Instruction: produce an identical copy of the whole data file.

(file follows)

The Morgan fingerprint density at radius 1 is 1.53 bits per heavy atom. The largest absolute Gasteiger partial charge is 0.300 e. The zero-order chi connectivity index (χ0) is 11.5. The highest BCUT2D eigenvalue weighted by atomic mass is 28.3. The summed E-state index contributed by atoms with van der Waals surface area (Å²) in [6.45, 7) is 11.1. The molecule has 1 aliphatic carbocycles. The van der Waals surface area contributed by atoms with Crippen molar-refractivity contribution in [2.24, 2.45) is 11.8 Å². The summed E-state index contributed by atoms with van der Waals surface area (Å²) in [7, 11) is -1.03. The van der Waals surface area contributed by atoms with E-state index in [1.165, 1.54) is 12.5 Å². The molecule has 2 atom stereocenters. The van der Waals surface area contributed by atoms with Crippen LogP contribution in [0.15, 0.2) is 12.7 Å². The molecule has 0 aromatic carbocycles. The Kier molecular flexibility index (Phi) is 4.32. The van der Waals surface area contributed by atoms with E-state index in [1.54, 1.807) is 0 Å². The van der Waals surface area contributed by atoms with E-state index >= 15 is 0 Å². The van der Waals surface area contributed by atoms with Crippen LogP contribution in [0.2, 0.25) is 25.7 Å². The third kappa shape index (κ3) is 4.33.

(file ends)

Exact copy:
The Morgan fingerprint density at radius 1 is 1.53 bits per heavy atom. The largest absolute Gasteiger partial charge is 0.300 e. The zero-order chi connectivity index (χ0) is 11.5. The highest BCUT2D eigenvalue weighted by atomic mass is 28.3. The summed E-state index contributed by atoms with van der Waals surface area (Å²) in [6.45, 7) is 11.1. The molecule has 1 aliphatic carbocycles. The van der Waals surface area contributed by atoms with Crippen molar-refractivity contribution in [2.24, 2.45) is 11.8 Å². The summed E-state index contributed by atoms with van der Waals surface area (Å²) in [7, 11) is -1.03. The van der Waals surface area contributed by atoms with E-state index in [1.165, 1.54) is 12.5 Å². The molecule has 2 atom stereocenters. The van der Waals surface area contributed by atoms with Crippen LogP contribution in [0.15, 0.2) is 12.7 Å². The molecule has 0 aromatic carbocycles. The Kier molecular flexibility index (Phi) is 4.32. The van der Waals surface area contributed by atoms with E-state index in [1.54, 1.807) is 0 Å². The van der Waals surface area contributed by atoms with E-state index >= 15 is 0 Å². The van der Waals surface area contributed by atoms with Crippen LogP contribution in [0.2, 0.25) is 25.7 Å². The third kappa shape index (κ3) is 4.33.